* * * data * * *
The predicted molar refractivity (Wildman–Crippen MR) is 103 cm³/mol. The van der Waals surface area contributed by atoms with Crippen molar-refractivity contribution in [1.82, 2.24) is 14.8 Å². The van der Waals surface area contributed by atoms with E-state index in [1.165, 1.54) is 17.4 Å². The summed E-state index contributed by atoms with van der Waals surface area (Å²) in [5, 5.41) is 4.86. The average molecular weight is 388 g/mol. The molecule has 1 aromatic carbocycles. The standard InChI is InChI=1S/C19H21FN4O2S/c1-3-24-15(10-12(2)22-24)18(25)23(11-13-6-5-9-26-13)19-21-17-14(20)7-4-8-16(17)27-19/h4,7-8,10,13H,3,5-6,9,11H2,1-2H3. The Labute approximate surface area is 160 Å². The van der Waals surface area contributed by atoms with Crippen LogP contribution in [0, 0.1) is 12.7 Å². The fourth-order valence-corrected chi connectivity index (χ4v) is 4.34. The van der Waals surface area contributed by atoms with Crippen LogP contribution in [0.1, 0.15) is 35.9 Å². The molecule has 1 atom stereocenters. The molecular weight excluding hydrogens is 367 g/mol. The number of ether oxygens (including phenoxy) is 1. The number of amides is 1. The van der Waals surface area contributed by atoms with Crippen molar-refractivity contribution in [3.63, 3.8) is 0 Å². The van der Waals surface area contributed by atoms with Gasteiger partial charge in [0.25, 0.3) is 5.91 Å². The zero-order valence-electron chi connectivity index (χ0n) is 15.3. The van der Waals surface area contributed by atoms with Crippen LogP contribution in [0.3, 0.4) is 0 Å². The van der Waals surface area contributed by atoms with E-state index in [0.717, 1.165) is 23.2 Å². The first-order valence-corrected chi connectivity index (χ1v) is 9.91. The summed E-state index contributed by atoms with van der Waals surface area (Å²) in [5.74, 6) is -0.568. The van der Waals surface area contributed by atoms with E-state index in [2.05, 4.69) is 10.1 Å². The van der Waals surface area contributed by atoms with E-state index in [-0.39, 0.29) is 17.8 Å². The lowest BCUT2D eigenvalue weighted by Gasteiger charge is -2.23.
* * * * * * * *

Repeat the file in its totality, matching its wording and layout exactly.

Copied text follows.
The predicted molar refractivity (Wildman–Crippen MR) is 103 cm³/mol. The van der Waals surface area contributed by atoms with Crippen molar-refractivity contribution in [1.82, 2.24) is 14.8 Å². The van der Waals surface area contributed by atoms with E-state index in [1.165, 1.54) is 17.4 Å². The summed E-state index contributed by atoms with van der Waals surface area (Å²) in [5, 5.41) is 4.86. The average molecular weight is 388 g/mol. The molecule has 1 aromatic carbocycles. The standard InChI is InChI=1S/C19H21FN4O2S/c1-3-24-15(10-12(2)22-24)18(25)23(11-13-6-5-9-26-13)19-21-17-14(20)7-4-8-16(17)27-19/h4,7-8,10,13H,3,5-6,9,11H2,1-2H3. The Labute approximate surface area is 160 Å². The van der Waals surface area contributed by atoms with Crippen LogP contribution in [0, 0.1) is 12.7 Å². The fourth-order valence-corrected chi connectivity index (χ4v) is 4.34. The van der Waals surface area contributed by atoms with Crippen LogP contribution in [0.1, 0.15) is 35.9 Å². The molecule has 1 atom stereocenters. The molecular weight excluding hydrogens is 367 g/mol. The number of ether oxygens (including phenoxy) is 1. The number of amides is 1. The van der Waals surface area contributed by atoms with Crippen molar-refractivity contribution in [3.63, 3.8) is 0 Å². The van der Waals surface area contributed by atoms with Gasteiger partial charge in [0.25, 0.3) is 5.91 Å². The zero-order valence-electron chi connectivity index (χ0n) is 15.3. The van der Waals surface area contributed by atoms with Crippen LogP contribution in [0.3, 0.4) is 0 Å². The van der Waals surface area contributed by atoms with E-state index in [0.717, 1.165) is 23.2 Å². The first-order valence-corrected chi connectivity index (χ1v) is 9.91. The summed E-state index contributed by atoms with van der Waals surface area (Å²) in [5.74, 6) is -0.568. The van der Waals surface area contributed by atoms with E-state index in [2.05, 4.69) is 10.1 Å². The van der Waals surface area contributed by atoms with E-state index in [-0.39, 0.29) is 17.8 Å². The lowest BCUT2D eigenvalue weighted by Gasteiger charge is -2.23.